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Sixpence None The Richer Biography

Birth Place: New Braunfels, Texas, U.S.
Years Active: 1992–2004, 2008–present
Genres: Pop Rock, Adult Alternative

Sixpence None the Richer is a rock/pop band that formed in New Braunfels, Texas in the early 1990s. The band became well-known for their songs “Kiss Me” and “Breathe Your Name.” Sixpence None the Richer got their start when guitarist and songwriter, Matt Slocum met vocalist Leigh Nash and they decided to record a demo together. The duo then recruited bassist T.J. Behling and drummer Brad Arnold to work with them. The foursome naturally fell into the notion that they were a band and began writing songs for their debut album, “The Fatherless and the Widow,” which was put out by the independent label REX Music in 1993. The band added a second guitarist, Tess Wiley, permanent bass player Joel Bailey, and drummer Dale Baker. After the release of their debut the band hit the road in support of the album; opening for bands such as 10,000 Maniacs, Audio Adrenaline, Pray For Rain, and Over The Rhine. 1994 saw the band tour Europe, play the festival circuit, and work with bands from Europe such as the Proclaimers, Newsboys, and Julie & Buddy Miller.

The band's second offering, “This Beautiful Mess” appeared in 1995 and also saw a lineup change with J.J. Plasencio taking over bass duties, and Wiley leaving the band. 1997 marked he band's signing to Squint Entertainment and the release of their third album, which was self-titled, and managed to cross over to the mainstream markets, gathering attention from wider audiences. The 1998 single, “Kiss Me” saw the band catapulted into the pop music arena. The song became a commercial success and was featured in the films, “She's All That” and “Not Another Teen Movie.” The song also made its debut on national television with the WB's teen show, “Dawson's Creek.”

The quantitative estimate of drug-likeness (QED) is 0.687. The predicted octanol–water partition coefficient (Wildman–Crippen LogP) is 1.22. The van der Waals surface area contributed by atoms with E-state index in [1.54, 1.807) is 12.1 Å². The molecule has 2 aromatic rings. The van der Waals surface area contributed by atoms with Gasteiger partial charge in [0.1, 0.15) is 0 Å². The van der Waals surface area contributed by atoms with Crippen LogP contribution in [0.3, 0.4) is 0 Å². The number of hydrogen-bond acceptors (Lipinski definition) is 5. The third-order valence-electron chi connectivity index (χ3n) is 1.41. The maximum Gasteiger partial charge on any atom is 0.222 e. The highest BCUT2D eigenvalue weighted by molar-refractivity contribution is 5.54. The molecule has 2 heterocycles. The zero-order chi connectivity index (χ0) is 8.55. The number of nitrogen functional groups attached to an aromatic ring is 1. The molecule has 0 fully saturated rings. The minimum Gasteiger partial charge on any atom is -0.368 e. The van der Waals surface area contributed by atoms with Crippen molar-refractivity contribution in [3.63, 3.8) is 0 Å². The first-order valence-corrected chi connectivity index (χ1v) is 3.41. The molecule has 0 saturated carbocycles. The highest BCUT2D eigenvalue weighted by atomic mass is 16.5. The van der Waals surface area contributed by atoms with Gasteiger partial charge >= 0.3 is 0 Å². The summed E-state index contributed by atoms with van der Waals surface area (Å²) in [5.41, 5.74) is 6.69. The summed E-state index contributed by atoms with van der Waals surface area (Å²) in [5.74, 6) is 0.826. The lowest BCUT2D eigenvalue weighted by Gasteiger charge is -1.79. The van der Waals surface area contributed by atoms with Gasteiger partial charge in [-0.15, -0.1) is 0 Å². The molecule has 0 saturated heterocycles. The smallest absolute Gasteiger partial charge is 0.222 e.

The band's second hit single emerged in 1999 and was a cover of The La's' “There She Goes.” By now Sixpence had become a household name as they began to perform on all the late night talk shows, such as the Late Show with David Letterman, and The Tonight Show with Jay Leno. The band's fourth offering, “Divine Discontent” was released in 2002 just as Squint Entertainment was closing their doors. The album was moderately successful and featured a successful cover of Crowded House's “Don't Dream It's Over.” The band had seen a number of line-up changes by 2004 and felt directionless without a label; as a result they disbanded. Slocum went on to start a new band, Astronaut Pushers, with Lindsay Jamieson, Sam Ashworth and John Davis, and released a self-titled, four-song EP on their own label, Runway Network in 2005. However, a year later in 2007, Sixpence None the Richer had reunited. The band self-released the EP, “My Dear Machine” in 2008.

2009 saw the band sign with Credential Recordings and headline the Greenbelt Festival in the U.K. later that same year. The band's debut for the new label, “Strange Conversation,” was slated for a 2010 release date; however issues with the label pushed the album's release date back. By 2011 the album was still not released. The name of the album ultimately was changed to, “Lost in Transition” and was self-released by the band in 2012.